Sifting through the still smoking wreckage of the last night, House Speaker Dean Cannon, R-Winter Park, declined to question whether the 45 conforming bills lawmakers were asked to vote on, may have caused the upheaval.

The bills, containing vast policy changes, some of which were being aired for the first time, had been agreed-upon only by a handful of leaders before being foisted on the full chambers for a final vote.

“A conference committee is an effort where people agree to things that they might not have otherwise have done in their chamber because it’s important to the other chamber,” Cannon said. “That’s what conference is all about. And that’s why conference is sort of an implied agreement between the two chambers.”

Was there a lesson learned? Maybe 45 conforming bills settled by a narrow group of lawmakers isn’t so hot?

Cannon disagreed. But his explanation may have reflected the early a.m. hour.

“Every session is different. And every Legislature is different. And because legislators are made of people, they’re subject to different personalities and different challenges,” Cannon said.

Property tax amendment headed to ballot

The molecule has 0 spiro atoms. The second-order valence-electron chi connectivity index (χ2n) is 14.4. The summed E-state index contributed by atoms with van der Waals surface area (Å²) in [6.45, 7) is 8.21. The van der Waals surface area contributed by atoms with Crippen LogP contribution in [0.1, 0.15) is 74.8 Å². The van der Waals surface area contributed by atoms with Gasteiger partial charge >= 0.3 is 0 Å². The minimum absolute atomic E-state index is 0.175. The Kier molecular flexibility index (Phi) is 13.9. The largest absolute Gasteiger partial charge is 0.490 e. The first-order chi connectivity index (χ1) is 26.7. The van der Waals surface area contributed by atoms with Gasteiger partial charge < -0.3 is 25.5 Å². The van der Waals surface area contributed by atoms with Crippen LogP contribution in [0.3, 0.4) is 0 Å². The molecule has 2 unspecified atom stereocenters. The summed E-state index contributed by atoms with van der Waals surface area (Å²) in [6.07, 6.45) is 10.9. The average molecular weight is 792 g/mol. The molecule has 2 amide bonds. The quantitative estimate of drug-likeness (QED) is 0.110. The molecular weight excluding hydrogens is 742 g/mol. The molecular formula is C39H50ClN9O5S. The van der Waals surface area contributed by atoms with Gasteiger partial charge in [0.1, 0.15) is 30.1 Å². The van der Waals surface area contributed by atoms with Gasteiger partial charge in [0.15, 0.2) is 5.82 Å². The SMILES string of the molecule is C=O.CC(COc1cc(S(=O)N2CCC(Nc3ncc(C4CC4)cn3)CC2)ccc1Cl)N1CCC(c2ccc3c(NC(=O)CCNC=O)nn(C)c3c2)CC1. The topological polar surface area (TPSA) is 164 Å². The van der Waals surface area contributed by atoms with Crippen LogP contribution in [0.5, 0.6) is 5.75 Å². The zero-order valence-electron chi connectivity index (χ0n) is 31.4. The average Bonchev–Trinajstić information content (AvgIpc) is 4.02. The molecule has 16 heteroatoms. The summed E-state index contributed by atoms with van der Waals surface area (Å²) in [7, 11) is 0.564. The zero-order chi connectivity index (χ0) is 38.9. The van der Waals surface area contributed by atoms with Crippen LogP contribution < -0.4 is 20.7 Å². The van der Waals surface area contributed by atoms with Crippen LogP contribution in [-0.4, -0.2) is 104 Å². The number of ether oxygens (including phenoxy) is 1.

Wednesday, May 4th, 2011 by Dara Kam

Florida voters will be able to decide whether first-time homebuyers and non-homesteaded property owners should get a tax break under a proposed constitutional amendment headed to the November 2012 ballot.

The Florida Senate narrowly approved the joint resolution by a bipartisan 25-12 vote, one more than needed for the measure to pass. Some argued that the measure would create further inequities in the state’s tax structure that creates a disparity between property owners depending on how long they’ve owned or lived in the structures and that it would not help create jobs.

“I have not had one person call me up and say ‘Please reduce my property tax,’” said Sen. Nancy Detert, R-Venice, one of the three Republicans who voted against the amendment. “In your heart, you all know it’s a cop-out to say let’s let the voters decide.”

But supporters said the proposal would infuse life into the anemic real estate market.

“We have literally tens of thousands of unoccupied homes in the state,’’ said the bill’s sponsor Sen. Mike Fasano, R-New Port Richey. “We’ve got to create some incentives.”

Scott not retreating on corp income tax cut

Monday, May 2nd, 2011 by John Kennedy